The Curious Cartographical Case Of The Island Of California
We've become firmly accustomed to the instant gratification of Internet Time, which can be roughly summarised as "I want it now, dammit". Nowhere is this more evident than in maps. If something is wrong on a map, we expect it to be fixed. Now. Ten or so years ago, it would be common to wait somewhere between 12 and 18 months for a map's updates to be collected, validated and published. These days, thanks to our modern digital maps, we get our updates in more or less Internet Time and that means fast. It hasn't always been that way.
Although waiting over a year for a map update seems almost unthinkable now, consider for a moment having to wait almost half a century for a map to be updated. Yet this is what happened in the curious cartographical case of the Island of California.
I should state up front that I've been to California, quite a few times. The weather is fine (apart from San Francisco's fog), it's home to the technical hub of Silicon Valley and the local food and wine are rather good. It is most definitely not an island and what's more, there's a distinct lack of tribes of beautiful Amazonian warriors wielding gold tools and weaponry. Yet in 1510, Spanish author Garci Rodríguez de Montalvo published a novel entitled Las Sergas de Esplandián, or The Adventures Of Esplandián, which mentions the Island of California, populated by the aforementioned female warriors. The name and concept of an island stuck and early Spanish explorers of what we now call Baja California were convinced the new territory they had found was part of the Island of California.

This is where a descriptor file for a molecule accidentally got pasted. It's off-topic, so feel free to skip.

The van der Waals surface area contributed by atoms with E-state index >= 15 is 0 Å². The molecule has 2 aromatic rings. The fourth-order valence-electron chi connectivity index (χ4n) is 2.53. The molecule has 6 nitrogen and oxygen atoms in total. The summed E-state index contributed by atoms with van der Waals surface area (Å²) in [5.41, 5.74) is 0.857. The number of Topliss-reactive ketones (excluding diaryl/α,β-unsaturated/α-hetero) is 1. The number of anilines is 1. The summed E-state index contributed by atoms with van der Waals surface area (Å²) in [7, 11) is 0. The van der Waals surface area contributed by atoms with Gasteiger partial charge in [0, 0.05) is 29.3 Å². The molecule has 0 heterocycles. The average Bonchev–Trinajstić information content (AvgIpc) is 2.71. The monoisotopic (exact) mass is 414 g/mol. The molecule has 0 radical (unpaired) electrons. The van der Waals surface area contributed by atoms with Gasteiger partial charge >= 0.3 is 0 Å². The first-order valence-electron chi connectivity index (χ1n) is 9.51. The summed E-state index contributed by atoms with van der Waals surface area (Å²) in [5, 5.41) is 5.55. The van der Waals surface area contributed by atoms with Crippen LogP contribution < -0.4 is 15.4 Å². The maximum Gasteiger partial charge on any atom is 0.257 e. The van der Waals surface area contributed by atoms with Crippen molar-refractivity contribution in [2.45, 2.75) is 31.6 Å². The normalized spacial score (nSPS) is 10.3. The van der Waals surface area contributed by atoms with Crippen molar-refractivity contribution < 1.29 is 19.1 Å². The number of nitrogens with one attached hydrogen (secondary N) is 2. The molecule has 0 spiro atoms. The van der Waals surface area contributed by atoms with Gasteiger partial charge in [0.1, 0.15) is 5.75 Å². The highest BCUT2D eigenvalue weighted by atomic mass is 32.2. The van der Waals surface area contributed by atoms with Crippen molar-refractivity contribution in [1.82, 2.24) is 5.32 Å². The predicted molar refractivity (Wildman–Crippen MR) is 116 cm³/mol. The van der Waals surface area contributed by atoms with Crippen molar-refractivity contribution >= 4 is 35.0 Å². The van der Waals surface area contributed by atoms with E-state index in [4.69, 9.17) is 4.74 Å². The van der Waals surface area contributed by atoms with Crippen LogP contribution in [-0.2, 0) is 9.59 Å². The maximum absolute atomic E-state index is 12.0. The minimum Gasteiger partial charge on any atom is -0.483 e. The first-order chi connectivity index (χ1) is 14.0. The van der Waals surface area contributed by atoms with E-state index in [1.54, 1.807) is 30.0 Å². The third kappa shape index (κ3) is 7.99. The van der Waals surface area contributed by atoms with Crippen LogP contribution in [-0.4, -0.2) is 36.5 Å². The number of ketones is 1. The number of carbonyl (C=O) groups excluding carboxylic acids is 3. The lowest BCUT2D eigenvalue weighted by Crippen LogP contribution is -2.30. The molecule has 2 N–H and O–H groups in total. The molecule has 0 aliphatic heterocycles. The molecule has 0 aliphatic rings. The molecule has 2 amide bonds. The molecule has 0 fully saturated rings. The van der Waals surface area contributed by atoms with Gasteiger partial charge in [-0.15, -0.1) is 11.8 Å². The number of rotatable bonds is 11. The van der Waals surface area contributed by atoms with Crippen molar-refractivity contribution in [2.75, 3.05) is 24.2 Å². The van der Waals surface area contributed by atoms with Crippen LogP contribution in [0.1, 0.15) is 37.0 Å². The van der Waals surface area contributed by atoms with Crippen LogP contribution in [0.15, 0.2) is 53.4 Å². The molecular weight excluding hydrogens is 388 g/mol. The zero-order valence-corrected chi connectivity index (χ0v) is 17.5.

In retrospect, early maps of the New World actually got the geography of California right. Both Mercator, he of web map projection controversy, in 1538 and Ortelius, in 1570, made maps that correctly showed California as a peninsula.